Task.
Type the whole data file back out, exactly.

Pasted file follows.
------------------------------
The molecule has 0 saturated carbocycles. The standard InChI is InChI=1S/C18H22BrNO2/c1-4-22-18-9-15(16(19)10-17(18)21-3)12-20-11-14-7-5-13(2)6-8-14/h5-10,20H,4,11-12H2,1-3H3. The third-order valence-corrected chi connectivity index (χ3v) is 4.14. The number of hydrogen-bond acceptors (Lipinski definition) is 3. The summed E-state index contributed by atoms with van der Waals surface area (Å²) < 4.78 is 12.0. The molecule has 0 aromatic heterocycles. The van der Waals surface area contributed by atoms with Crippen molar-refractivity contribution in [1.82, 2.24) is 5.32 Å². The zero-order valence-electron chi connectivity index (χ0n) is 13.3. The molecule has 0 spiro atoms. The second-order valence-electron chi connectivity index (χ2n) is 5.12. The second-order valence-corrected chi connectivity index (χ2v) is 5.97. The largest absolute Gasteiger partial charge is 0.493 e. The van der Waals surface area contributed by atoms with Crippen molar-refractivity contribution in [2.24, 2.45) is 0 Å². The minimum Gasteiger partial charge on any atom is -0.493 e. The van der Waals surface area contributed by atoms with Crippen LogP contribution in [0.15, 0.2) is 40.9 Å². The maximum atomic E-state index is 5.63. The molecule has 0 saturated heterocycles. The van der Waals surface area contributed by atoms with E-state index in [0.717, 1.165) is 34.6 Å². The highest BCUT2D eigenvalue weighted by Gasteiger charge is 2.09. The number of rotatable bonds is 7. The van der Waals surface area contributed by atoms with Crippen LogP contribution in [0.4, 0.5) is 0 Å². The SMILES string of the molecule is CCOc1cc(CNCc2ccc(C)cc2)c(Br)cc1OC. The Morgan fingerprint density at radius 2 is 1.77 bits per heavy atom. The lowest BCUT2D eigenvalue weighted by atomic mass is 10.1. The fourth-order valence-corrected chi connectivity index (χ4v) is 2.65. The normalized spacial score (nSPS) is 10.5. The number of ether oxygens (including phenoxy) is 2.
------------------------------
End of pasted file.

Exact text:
The molecule has 0 saturated carbocycles. The standard InChI is InChI=1S/C18H22BrNO2/c1-4-22-18-9-15(16(19)10-17(18)21-3)12-20-11-14-7-5-13(2)6-8-14/h5-10,20H,4,11-12H2,1-3H3. The third-order valence-corrected chi connectivity index (χ3v) is 4.14. The number of hydrogen-bond acceptors (Lipinski definition) is 3. The summed E-state index contributed by atoms with van der Waals surface area (Å²) < 4.78 is 12.0. The molecule has 0 aromatic heterocycles. The van der Waals surface area contributed by atoms with Crippen molar-refractivity contribution in [1.82, 2.24) is 5.32 Å². The zero-order valence-electron chi connectivity index (χ0n) is 13.3. The molecule has 0 spiro atoms. The second-order valence-electron chi connectivity index (χ2n) is 5.12. The second-order valence-corrected chi connectivity index (χ2v) is 5.97. The largest absolute Gasteiger partial charge is 0.493 e. The van der Waals surface area contributed by atoms with Crippen molar-refractivity contribution in [2.24, 2.45) is 0 Å². The minimum Gasteiger partial charge on any atom is -0.493 e. The van der Waals surface area contributed by atoms with Crippen LogP contribution in [0.15, 0.2) is 40.9 Å². The maximum atomic E-state index is 5.63. The molecule has 0 saturated heterocycles. The van der Waals surface area contributed by atoms with E-state index in [0.717, 1.165) is 34.6 Å². The highest BCUT2D eigenvalue weighted by Gasteiger charge is 2.09. The number of rotatable bonds is 7. The van der Waals surface area contributed by atoms with Crippen LogP contribution in [0.4, 0.5) is 0 Å². The SMILES string of the molecule is CCOc1cc(CNCc2ccc(C)cc2)c(Br)cc1OC. The Morgan fingerprint density at radius 2 is 1.77 bits per heavy atom. The lowest BCUT2D eigenvalue weighted by atomic mass is 10.1. The fourth-order valence-corrected chi connectivity index (χ4v) is 2.65. The normalized spacial score (nSPS) is 10.5. The number of ether oxygens (including phenoxy) is 2.